Album Review: Scream Arena - "Scream Arena"

Have you ever had to put yourself out in front of other people to be judged? I think just about everybody has. Whether it was an oral report in school or a project at work, it's never easy to stand up and let people critique something you've worked hard on. It's even more difficult for an artist. Good art comes from the soul. You spend a lot of time working, practicing, honing your skills but, eventually, if you want to take your craft to the next level, you've got to put it out there and let it be judged by the masses. People you don't even know are evaluating your soul. It's not an easy thing to do.

This weeks artist is Scream Arena, a band out of York, England. The performers are Andy Paul on lead vocals, Lincoln J Roth playing bass, both Alex Mullings and Phil O'Dea on guitars and backing vocals and rounding it out is the drummer, a fellow named Michael Maleckyj.

Scream Arena's self titled debut album is a throwback of sorts. Straight up rock with some modern elements thrown in for good measure. For me, the drums are what set the stage on this one and the beats are straight-forward rock and roll. Maleckyj is a solid drummer, nothing too fancy, a steady, hard rock drummer.

The other thing you'll notice straight away are Andy Paul's vocals. They're kind of a whispered growl. They sort of reminded me of a toned down Dave Mustaine or maybe Alice Cooper. Neither Dave nor Alice are known for their vocal prowess but they have their style and it works for them. The same is true of Andy Paul. My only complaint is his vocals rarely go beyond the growling whisper. There are points in the songs where the music hits a crescendo but the vocals don't match the intensity. This is where the various backing vocals come into play. The backers are the one's that help keep the weaker songs strong.

On to the songs... Track one, "Born Ready" is a tune with a driving beat, literally. It starts with "gentlemen, start your engines" and the drums start driving. It's a good song but not necessarily what I would call a powerhouse opening track.

"Racing to the End of Night" is a slower number that brings to mind Queensryche, without Geoff Tate on vocals, of course. The keyboards are more prominent on this one and, again, the backing vocals take charge and keep the song going.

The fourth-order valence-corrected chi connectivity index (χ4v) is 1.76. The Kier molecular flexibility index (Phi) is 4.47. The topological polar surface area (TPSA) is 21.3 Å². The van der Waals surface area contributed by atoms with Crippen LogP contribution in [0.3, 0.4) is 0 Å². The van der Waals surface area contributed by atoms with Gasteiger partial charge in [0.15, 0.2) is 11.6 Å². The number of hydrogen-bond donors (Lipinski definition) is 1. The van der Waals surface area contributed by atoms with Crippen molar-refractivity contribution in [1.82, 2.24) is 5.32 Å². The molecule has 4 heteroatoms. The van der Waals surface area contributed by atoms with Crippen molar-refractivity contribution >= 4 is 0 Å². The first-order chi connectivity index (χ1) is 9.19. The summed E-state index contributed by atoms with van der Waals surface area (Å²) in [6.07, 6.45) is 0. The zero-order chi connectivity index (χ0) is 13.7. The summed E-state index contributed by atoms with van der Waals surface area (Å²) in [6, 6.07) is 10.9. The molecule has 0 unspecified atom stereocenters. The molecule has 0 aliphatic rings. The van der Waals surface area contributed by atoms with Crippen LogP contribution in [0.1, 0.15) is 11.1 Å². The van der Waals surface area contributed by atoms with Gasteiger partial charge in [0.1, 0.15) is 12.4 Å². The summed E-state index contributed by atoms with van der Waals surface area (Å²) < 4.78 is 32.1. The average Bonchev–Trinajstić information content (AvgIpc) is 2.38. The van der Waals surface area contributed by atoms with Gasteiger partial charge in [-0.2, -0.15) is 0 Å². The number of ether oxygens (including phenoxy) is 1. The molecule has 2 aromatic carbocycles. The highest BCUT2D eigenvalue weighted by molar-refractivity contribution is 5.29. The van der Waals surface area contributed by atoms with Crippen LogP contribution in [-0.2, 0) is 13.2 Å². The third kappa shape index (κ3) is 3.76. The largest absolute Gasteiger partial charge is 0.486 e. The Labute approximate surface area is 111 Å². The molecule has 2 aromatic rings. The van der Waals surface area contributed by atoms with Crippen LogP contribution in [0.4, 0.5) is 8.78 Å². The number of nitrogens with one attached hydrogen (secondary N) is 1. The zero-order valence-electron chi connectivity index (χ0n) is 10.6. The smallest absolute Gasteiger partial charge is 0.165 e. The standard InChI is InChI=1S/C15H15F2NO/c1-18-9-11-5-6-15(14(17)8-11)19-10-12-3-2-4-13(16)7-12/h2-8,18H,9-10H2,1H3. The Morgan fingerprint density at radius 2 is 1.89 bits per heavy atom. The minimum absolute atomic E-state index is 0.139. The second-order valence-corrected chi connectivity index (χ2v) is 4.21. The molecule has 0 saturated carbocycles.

Track four, "House of Pain" is the song they should have started the album with. The feel is decidedly old school but it really hits the mark during the chorus when gang vocals proclaim, "we shall show no mercy". It's got a great groove, a classic guitar riff and some great solo work. It is by far one of the better tracks on the album.

Now, the hit single on the record should be Scream Arena's take on the Elvis Presley classic "Heartbreak Hotel". This song is a departure from the rest of the album. It is much more aggressive and has a fuller guitar sound with a few industrial elements here and there. Andy Paul's vocals work very well for the duration of the song. By the way, if you're familiar with the original version, they sound nothing alike. If Scream Arena achieves any notoriety it will be because of this song. It's my favorite cut and not just because I'm a lifelong Elvis fanatic.

Sad to say, the rest of the album sort of wallows around, never quite hitting a stride. "Another Night in London Town" is a nice song but never quite clicks in it's performance. With apologies to Mr. Paul, it just lacks intensity. It feels like a Thin Lizzy song but the vocals keep it a bit lackluster.

My copy of the album came with the bonus track "The Heart of the Rock". This is another example of Scream Arena doing their thing well. It's a harder song, heavy on the riff and the vocals are fitting. It's a familiar theme - "gimme thunder, gimme lightning, gimme good times, gimme rock". This style of song is their strength and this is where their focus should be.

The rhythm section has done a great job keeping this record rocking. The riffs are solid and catchy and the band has a solid hold on the hard rock feel. But, in this reviewer's opinion, the singer will make or break your band. Scream Arena really shines when they rock hard but the album has way too many mid tempo, melodic songs that don't completely showcase the unique vocal style of Andy Paul. Paul comes to life in "House of Pain", "Heartbreak Hotel", "The Heart of Rock" and even "Born Ready" but he doesn't have what you would call a "sensitive" voice so when he tries to caress a vocal, for me, he falls just short. I feel like he may be holding back just a bit vocally to try to create a certain sound. I wish he would just let loose and hit a note in the next octave every once in a while. Just let 'er rip, Andy.

As far as debut albums go, Scream Arena is off to a good start and they've even created a few gems along the way. I hope their next endeavor will focus a bit more on their harder rock side. The heavier the song, the more Scream Arena hits their stride. I give them all the credit in the world for getting this far and I wish them much success in the future. All art appreciation is subjective so I suggest you check out Scream Arena for yourself. Who knows, maybe you'll discover your new favorite band. But who am I to judge.

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